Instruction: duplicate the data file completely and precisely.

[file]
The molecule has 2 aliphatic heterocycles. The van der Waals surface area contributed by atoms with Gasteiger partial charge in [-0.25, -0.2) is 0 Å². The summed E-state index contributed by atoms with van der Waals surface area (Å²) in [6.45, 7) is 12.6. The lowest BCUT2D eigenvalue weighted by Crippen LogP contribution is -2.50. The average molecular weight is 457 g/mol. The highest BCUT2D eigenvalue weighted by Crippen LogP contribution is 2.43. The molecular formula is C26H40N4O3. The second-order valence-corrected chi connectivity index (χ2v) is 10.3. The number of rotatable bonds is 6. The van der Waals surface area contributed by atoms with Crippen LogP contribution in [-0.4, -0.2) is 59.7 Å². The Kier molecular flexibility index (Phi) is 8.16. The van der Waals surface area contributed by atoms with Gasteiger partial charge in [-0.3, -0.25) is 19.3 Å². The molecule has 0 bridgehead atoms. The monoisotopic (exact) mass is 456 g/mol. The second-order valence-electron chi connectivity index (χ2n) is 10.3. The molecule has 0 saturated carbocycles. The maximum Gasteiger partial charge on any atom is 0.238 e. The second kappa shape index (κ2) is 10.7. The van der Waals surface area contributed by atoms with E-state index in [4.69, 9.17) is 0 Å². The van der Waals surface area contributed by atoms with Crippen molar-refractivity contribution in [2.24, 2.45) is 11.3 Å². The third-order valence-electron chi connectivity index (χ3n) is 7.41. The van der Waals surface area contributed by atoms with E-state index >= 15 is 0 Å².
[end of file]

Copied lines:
The molecule has 2 aliphatic heterocycles. The van der Waals surface area contributed by atoms with Gasteiger partial charge in [-0.25, -0.2) is 0 Å². The summed E-state index contributed by atoms with van der Waals surface area (Å²) in [6.45, 7) is 12.6. The lowest BCUT2D eigenvalue weighted by Crippen LogP contribution is -2.50. The average molecular weight is 457 g/mol. The highest BCUT2D eigenvalue weighted by Crippen LogP contribution is 2.43. The molecular formula is C26H40N4O3. The second-order valence-corrected chi connectivity index (χ2v) is 10.3. The number of rotatable bonds is 6. The van der Waals surface area contributed by atoms with Crippen LogP contribution in [-0.4, -0.2) is 59.7 Å². The Kier molecular flexibility index (Phi) is 8.16. The van der Waals surface area contributed by atoms with Gasteiger partial charge in [-0.3, -0.25) is 19.3 Å². The molecule has 0 bridgehead atoms. The monoisotopic (exact) mass is 456 g/mol. The second-order valence-electron chi connectivity index (χ2n) is 10.3. The molecule has 0 saturated carbocycles. The maximum Gasteiger partial charge on any atom is 0.238 e. The second kappa shape index (κ2) is 10.7. The van der Waals surface area contributed by atoms with E-state index in [4.69, 9.17) is 0 Å². The van der Waals surface area contributed by atoms with Crippen molar-refractivity contribution in [2.24, 2.45) is 11.3 Å². The third-order valence-electron chi connectivity index (χ3n) is 7.41. The van der Waals surface area contributed by atoms with E-state index >= 15 is 0 Å².